From Practices To Performances, Dance Teams Take Over Stony Brook University

From Practices To Performances, Dance Teams Take Over Stony Brook University

I found a community of people who finally shared my interests that I hid for years. It's great to finally have a crew who all cares about the same thing.

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While many students at Stony Brook University like to go home or to the library on late nights, dance teams take over academic buildings around campus to practice for performances.

Practicing in places like Earth and Space Sciences, Social and Behavioral Sciences and Center for Leadership and Service, groups like KBS, CDT and PUSO Modern practice two or three times a week to prepare for events like Seawolves Showcase and Asian Night and for competitions like the Prelude Dance Competition.

The KBS Dance Team, a group that focuses on dancing to K-Pop and K-Hip-Hop, has performed at events on campus like CASB Cultural Carnival and Asian Night. The team even has a subgroup of some members of the team who have extra practices and experiment with different styles of music and dance.

Nicole Lombino, a KBS manager said, "I found a community of people who finally shared my interests that I hid for years. It's great to finally have a crew who all cares about the same thing."

This semester, KBS had practices twice a week and practiced for about two hours at each practice. The director and the two managers lead practice which includes presenting choreography, learning new dances, creating dance formations and cleaning members' movements to look as neat as possible before performances.

"KBS isn't a competitive team so you're not pressured to compete with anyone or beat someone else at something," Tina Ng, the current director of KBS and a member of CDT said, "You're just doing it for fun."

Many members on the team are freshmen and have never danced before being on KBS.

"Even in this one semester, I've seen them grow as dancers," Lombino said, "From the first to second performance, it's staggering how much they've improved."

Dancing on a team at Stony Brook University is more than just a club, it's a commitment. And members on the executive board of dance teams have to organize performances, make sure practices run smoothly, and serve as mentors for their teammates.

"I'm responsible for this team and my eboard and I have to share the weight and any difficulties," Iris Au, a KBS manager said. "I have to actively participate and contribute to the team, which is different from when I was just a team member."

The breakdancing club on campus, the Stony Brook Breakers, have open practices and have members that help people learn breakdancing, regardless of skill. They practice in the Health Sciences Tower and the university's Recreation Center.

Breakdancing moves like windmills, headspins and baby spins are moves that the Breakers have had to work hard to learn and are still difficult for members.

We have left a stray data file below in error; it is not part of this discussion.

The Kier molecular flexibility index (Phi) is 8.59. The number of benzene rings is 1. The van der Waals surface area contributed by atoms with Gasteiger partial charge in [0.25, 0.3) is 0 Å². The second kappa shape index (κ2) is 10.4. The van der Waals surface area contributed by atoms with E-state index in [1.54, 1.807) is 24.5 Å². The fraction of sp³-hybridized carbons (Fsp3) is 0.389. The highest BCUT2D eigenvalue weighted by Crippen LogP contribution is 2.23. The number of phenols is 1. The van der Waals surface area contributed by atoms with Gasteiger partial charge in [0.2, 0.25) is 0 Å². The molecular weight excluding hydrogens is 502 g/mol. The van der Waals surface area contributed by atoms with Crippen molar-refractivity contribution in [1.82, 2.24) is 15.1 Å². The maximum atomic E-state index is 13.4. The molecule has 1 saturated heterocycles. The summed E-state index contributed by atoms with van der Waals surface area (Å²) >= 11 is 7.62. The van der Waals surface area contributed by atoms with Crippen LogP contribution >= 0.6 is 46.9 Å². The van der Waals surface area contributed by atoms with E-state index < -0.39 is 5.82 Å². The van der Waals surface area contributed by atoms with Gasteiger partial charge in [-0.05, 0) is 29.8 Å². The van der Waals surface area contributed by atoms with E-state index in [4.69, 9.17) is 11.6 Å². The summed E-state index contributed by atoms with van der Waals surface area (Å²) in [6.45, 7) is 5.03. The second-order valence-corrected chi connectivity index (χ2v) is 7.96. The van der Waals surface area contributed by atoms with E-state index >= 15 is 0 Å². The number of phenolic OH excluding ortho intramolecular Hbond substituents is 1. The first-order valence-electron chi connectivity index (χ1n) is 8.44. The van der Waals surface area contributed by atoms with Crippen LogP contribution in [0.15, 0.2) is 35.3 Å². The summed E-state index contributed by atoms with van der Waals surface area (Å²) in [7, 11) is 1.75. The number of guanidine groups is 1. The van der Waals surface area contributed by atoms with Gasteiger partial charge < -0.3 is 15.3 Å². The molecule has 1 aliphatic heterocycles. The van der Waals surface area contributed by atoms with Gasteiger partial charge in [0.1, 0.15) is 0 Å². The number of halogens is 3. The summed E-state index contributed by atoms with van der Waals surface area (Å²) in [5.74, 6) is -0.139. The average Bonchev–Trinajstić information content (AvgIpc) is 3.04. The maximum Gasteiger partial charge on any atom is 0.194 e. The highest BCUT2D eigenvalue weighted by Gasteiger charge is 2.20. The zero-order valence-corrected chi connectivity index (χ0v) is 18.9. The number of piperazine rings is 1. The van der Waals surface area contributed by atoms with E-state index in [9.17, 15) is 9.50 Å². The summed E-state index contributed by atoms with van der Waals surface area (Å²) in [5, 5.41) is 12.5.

While many dance teams hold auditions to be in the group, a couple of teams hold dance workshops where anyone can attend to learn short pieces, usually between 30 seconds and one minute.

Adam Sotero, a member of the dance team Deja Vu, helped organize a workshop featuring guest teachers from PUSO Modern, Cadence Step Team and Heartbreak Crew.

"The purpose of the workshop was to engage more in the dance community and showcase everyone's different styles," Sotero said. "My favorite part about these events is engaging with other members of the dance community, whether they are old or new friends."

Apart from members of Deja Vu, over 50 people attended the workshop that was held in SAC Ballroom A. The attendees learned two hip-hop pieces and one step dancing piece.

CDT also held three workshop days two weeks ago, featuring teachers from CDT, KBS, and Outburst Dance Company. The workshops focused on K-Pop, hip-hop and urban dance.

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It's Time To Thank Your First Roommate

Not the horror story kind of roommate, but the one that was truly awesome.
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Nostalgic feelings have recently caused me to reflect back on my freshman year of college. No other year of my life has been filled with more ups and downs, and highs and lows, than freshman year. Throughout all of the madness, one factor remained constant: my roommate. It is time to thank her for everything. These are only a few of the many reasons to do so, and this goes for roommates everywhere.

You have been through all the college "firsts" together.

If you think about it, your roommate was there through all of your first college experiences. The first day of orientation, wishing you luck on the first days of classes, the first night out, etc. That is something that can never be changed. You will always look back and think, "I remember my first day of college with ____."

You were even each other's first real college friend.

You were even each other's first real college friend.

Months before move-in day, you were already planning out what freshman year would be like. Whether you previously knew each other, met on Facebook, or arranged to meet in person before making any decisions, you made your first real college friend during that process.

SEE ALSO: 18 Signs You're A Little Too Comfortable With Your Best Friends

The transition from high school to college is not easy, but somehow you made it out on the other side.